The Iranian Nuclear Crisis: Iran’s Greens Join the Fray

The Iranian Nuclear Crisis: Iran’s Greens Join the Fray

It remains uncertain whether Iran will ultimately accept or reject the agreement that nuclear negotiators in Geneva drafted late last month to send Iran's stockpiled enriched uranium abroad for further enrichment. But the deliberations in Tehran have made one thing clear: Iranian President Mahmoud Ahmadinejad is under enormous domestic pressure from all sides to reject the P5+1 deal. It would be a mistake, however, to view this pressure in the vacuum of the nuclear issue. In fact, the opposition to striking a deal with the West offers a revealing glimpse of what the future holds for Iran's fractured political landscape.

Those who first questioned the deal hammered out in Vienna were conservatives, close to Supreme Leader Ali Khamenei, but not part of the Ahmadinejad axis. Most notably, Ali Larijani, the speaker of the Iranian Majlis and a close confidant of Khamenei's, cast doubt on the plan, saying, "My guess is that the Americans have made a secret deal with certain countries to take [low-]enriched uranium away from us under the pretext of providing nuclear fuel." Targeting his comments more directly towards Ahmadinejad, Larijani added, "We hope Iranian officials will pay due attention to this issue."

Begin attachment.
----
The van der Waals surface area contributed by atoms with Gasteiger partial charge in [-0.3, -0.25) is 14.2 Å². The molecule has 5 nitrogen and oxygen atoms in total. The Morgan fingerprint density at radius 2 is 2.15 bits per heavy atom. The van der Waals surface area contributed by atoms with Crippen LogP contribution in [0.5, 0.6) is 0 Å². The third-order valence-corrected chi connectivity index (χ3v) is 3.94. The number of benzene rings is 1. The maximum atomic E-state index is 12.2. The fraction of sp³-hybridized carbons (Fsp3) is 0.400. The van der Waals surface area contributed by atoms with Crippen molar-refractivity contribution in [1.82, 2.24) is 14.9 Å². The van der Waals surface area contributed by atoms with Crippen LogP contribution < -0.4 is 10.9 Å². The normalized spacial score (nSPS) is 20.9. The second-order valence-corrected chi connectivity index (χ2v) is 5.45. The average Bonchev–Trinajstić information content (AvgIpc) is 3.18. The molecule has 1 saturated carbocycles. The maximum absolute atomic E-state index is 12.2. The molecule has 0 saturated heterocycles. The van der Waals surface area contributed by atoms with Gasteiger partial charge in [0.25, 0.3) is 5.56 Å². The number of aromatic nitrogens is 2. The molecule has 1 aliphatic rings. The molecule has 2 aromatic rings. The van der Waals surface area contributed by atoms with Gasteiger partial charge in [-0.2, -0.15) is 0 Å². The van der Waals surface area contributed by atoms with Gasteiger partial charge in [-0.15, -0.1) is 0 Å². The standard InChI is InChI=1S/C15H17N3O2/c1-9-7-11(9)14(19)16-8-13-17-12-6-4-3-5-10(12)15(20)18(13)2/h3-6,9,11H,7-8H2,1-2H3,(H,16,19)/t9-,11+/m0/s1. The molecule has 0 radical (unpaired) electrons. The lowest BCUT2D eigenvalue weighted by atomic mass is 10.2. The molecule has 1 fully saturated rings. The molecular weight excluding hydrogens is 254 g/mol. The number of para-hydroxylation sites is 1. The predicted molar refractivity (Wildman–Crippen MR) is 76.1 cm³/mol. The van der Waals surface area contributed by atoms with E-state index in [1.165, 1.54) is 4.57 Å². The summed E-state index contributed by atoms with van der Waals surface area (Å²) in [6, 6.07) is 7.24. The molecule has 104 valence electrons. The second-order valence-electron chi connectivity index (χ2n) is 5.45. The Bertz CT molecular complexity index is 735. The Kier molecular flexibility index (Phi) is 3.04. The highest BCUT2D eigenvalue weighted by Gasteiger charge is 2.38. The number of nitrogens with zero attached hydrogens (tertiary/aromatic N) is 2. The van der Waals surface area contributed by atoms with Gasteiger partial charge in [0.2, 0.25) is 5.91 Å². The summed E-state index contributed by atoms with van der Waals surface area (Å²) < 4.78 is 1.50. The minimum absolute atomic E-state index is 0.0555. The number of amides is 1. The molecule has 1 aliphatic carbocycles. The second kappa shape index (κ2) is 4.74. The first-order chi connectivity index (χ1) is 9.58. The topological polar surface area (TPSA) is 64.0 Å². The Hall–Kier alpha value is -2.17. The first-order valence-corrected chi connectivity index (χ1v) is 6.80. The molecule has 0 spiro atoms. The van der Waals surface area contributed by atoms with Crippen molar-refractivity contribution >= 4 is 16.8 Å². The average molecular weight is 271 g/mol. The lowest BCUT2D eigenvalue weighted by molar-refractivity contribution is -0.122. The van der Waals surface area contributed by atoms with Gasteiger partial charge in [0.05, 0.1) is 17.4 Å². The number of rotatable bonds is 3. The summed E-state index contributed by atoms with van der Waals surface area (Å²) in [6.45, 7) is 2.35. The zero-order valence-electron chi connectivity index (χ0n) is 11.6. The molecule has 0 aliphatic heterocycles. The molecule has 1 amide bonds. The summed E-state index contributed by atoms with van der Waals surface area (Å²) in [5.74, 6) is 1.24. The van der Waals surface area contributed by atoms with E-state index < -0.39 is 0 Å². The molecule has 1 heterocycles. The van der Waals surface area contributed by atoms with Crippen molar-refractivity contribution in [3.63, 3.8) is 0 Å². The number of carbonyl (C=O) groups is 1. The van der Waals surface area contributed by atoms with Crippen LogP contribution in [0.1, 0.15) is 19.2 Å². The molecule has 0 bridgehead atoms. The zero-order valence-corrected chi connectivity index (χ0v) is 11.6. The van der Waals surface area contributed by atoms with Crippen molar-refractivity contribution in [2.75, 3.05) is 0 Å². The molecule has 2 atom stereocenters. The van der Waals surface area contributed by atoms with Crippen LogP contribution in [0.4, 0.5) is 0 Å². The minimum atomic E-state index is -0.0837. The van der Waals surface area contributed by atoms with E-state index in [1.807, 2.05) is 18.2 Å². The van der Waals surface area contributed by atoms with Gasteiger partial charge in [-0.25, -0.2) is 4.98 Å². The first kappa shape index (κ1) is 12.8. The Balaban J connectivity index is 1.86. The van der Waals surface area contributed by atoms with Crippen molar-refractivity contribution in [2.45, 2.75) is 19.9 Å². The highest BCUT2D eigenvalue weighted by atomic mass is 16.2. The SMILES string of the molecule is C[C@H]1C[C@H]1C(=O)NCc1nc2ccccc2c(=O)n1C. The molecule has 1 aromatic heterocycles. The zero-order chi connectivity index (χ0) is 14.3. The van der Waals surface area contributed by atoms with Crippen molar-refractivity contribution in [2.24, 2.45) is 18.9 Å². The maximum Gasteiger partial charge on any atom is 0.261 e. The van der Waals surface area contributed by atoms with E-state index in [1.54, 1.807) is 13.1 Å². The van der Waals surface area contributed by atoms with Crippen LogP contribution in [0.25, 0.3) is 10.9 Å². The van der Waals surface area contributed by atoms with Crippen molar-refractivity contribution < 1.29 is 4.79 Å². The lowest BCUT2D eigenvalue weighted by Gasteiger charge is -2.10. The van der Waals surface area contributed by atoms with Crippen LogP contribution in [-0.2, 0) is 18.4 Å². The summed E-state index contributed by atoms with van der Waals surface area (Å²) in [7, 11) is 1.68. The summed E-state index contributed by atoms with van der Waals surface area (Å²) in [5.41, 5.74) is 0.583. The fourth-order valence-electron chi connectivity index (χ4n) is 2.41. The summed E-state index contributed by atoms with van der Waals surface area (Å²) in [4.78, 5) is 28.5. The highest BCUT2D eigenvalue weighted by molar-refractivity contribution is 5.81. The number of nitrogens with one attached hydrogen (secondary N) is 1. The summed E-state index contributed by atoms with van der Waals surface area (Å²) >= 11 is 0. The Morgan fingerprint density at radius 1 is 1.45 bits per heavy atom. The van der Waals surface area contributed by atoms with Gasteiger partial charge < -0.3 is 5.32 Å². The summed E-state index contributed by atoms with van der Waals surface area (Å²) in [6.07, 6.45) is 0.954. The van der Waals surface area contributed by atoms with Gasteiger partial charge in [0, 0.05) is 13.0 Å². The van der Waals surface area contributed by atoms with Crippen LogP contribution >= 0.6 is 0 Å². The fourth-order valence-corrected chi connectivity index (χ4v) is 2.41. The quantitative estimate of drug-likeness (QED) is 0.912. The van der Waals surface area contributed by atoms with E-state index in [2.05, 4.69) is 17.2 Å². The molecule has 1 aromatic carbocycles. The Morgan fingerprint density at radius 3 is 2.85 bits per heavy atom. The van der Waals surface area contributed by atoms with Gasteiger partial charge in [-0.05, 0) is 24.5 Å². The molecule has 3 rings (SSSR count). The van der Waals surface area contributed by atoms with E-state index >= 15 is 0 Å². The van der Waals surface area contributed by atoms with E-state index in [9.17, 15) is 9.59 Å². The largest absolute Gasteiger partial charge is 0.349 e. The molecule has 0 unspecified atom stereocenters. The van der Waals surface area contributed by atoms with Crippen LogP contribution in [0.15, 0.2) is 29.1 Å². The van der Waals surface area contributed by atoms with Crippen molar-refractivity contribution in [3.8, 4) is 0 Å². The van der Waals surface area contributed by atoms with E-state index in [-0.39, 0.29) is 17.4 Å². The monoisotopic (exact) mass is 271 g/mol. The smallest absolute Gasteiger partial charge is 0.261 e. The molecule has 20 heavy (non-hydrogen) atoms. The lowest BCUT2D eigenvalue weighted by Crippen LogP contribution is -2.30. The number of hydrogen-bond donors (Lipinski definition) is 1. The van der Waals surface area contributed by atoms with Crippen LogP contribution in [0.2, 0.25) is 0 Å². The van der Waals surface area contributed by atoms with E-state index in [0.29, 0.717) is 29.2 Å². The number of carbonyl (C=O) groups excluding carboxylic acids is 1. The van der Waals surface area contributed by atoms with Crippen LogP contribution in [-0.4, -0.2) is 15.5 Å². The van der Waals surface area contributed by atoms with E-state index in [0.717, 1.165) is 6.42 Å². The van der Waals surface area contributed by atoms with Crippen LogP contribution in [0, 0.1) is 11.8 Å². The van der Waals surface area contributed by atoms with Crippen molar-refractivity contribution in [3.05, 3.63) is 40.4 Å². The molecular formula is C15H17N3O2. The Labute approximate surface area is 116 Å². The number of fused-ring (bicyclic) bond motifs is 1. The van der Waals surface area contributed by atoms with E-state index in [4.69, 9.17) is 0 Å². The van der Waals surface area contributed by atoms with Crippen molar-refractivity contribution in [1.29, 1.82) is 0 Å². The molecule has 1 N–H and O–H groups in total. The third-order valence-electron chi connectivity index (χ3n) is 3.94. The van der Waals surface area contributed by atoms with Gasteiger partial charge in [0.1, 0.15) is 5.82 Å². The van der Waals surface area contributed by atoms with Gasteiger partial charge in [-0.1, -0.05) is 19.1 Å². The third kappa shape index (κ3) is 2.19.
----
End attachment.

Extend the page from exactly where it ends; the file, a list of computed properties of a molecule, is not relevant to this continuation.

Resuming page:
Soon thereafter, Larijani's brother, Sadegh, declared that nuclear negotiations were "not beneficial" to Iranian national interests. Most recently, and perhaps most forcefully, Alaeddin Boroujerdi, the head of Majlis' influential National Security and Foreign Affairs commission, on Saturday called the IAEA-backed deal "out of the question," though he has since backpedaled.

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